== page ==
Eq. (11) is obtained by coordinate transformation:
Through the above coordinate transformation, the equation of motion of the system in modal coordinates can be obtained as:
where: $\stackrel{}{M}$ – mass matrix in modal coordinate, $\stackrel{}{C}$ – damping matrix in modal coordinate, $\stackrel{}{K}$ – stiffness matrix in modal coordinate, $\stackrel{}{F}$ – force vector in modal coordinate.
Eq. (14) only considers the loworder mode, and the higherorder mode is ignored, that is, the mode truncation, greatly reduces the scale of node degrees of freedom. If only two substructures are considered, the Eq. (15) can be derived:
When the interface is rigidly connected, Eq. (16) and Eq. (17) can be obtained according to the displaceharmonic condition and the force balance of the two substructures:
The displacement vector $p$ in modal coordinates is transformed into the displacement vector $p$ in generalized coordinates, and the expression is shown in Eq. (18):
where: $\beta $ – coordinate transformation matrix, $p$ – displacement vector in modal coordinates, $q$ –displacement vector in generalized coordinates.
The equation of motion in generalized coordinates is obtained by the above equation, and its expression is shown in Eq. (19):
where: $\stackrel{~}{M}$ – mass matrix in generalized coordinates, $\stackrel{~}{C}$ – damping matrix in generalized coordinates, $\stackrel{~}{K}$ – stiffness matrix in generalized coordinates, $\stackrel{~}{F}$ – force vector in generalized coordinates.
Based on the substructure modal synthesis method, the substructure reduction model of the bladedisk system of an aeroengine compressor is established by using finite element software and the analysis accuracy is verified.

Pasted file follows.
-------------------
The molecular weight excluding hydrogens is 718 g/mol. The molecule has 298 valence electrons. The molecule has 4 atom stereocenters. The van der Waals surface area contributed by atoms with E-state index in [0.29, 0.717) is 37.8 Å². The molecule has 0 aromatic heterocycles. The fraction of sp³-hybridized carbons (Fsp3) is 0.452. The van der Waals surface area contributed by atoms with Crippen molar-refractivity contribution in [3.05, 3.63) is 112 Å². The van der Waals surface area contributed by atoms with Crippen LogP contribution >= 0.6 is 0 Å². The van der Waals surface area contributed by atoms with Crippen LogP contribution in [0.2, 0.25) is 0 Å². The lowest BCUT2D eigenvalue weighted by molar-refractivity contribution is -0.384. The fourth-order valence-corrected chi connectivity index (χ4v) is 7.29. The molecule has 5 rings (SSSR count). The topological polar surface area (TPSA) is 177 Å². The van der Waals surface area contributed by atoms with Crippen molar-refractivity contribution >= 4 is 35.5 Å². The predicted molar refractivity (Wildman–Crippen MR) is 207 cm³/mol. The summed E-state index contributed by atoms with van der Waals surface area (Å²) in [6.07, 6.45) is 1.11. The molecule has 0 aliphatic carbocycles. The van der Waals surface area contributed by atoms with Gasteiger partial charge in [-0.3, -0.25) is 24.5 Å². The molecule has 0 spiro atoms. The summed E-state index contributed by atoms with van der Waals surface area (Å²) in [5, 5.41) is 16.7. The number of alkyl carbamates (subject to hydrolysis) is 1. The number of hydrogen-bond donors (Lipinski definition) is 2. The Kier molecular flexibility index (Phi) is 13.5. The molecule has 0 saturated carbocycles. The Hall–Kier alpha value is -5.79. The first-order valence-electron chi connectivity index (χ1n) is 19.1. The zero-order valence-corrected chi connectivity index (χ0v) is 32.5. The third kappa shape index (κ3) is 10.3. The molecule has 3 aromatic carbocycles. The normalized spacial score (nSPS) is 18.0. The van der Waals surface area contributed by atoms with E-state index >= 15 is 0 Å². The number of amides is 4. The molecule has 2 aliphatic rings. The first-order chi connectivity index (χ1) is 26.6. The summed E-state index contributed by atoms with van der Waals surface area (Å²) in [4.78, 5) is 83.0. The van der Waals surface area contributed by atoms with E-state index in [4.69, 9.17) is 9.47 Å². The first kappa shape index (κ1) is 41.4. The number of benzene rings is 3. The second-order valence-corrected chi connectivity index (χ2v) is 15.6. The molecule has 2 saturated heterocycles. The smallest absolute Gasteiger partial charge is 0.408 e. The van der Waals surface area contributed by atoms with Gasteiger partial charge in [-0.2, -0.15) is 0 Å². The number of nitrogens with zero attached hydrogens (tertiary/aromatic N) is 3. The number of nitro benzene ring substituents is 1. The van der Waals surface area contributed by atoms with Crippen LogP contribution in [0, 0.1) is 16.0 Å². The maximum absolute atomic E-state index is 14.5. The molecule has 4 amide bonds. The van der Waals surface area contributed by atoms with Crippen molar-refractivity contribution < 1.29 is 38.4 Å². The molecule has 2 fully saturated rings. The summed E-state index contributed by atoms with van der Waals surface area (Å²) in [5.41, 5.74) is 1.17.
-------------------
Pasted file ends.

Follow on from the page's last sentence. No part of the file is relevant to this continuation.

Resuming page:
2.2. Establishment of substructure reduction model
The bladedisk system of an aeroengine compressor is composed of multistage blade disk. The coupling characteristics between different levels of blade disks are considered comprehensively, a threedimensional solid model of the multistage bladedisk system is established. The structure of the first three stage is shown in Fig. 1, of which the first blade disk is composed of 38 blades and roulette, the second blade disk is composed of 53 blades and roulette, and the third blade disk is composed of 60 blades and roulette. The multistage bladedisk system is divided into substructures using the substructure modal synthesis method. The substructure division of the solid model of the multistage bladedisk system is shown in Fig. 2.
Fig. 1Solid model of multistage bladeddisk system
The material properties of the multistage bladedisk system are shown in Table 1. Each stage blade disk is cut into corresponding blades and roulette disks. Because of the complex structure of multistage bladedisk system, the calculation amount of finite element mesh is very large if the higherorder element is selected. Therefore, solid185 and solid187 are used in this paper to divide the grid of multistage bladedisk system. The meshing of the first, second and third stage blades is dominated by solid185 hexahedral elements, and the rest of the meshing is dominated by solid187 tetrahedral elements. The number of elements and nodes on each level of the blade disk is shown as Table 2. The substructure analysis model of the multistage bladedisk system is shown in Fig. 3.
Fig. 2Substructure solid model of multistage bladeddisk system
Table 1Material properties of multistage bladedisk system
Material property  Blade property  Roulette property 
Density  4400 kg/m^{3}  8200 kg/m^{3} 
Elasticity modulus  1.14 GPa  1.66 GPa 
Poisson's ratio  0.3  0.3 
Table 2Number of nodes and elements in a bladedisk system
Number of nodes  Number of units  
Primary disk  13225  32314 
Secondary disk  15276  34551 
Tertiary disk  37633  138876 
Fig. 3Substructure analysis model of multistage bladedisk system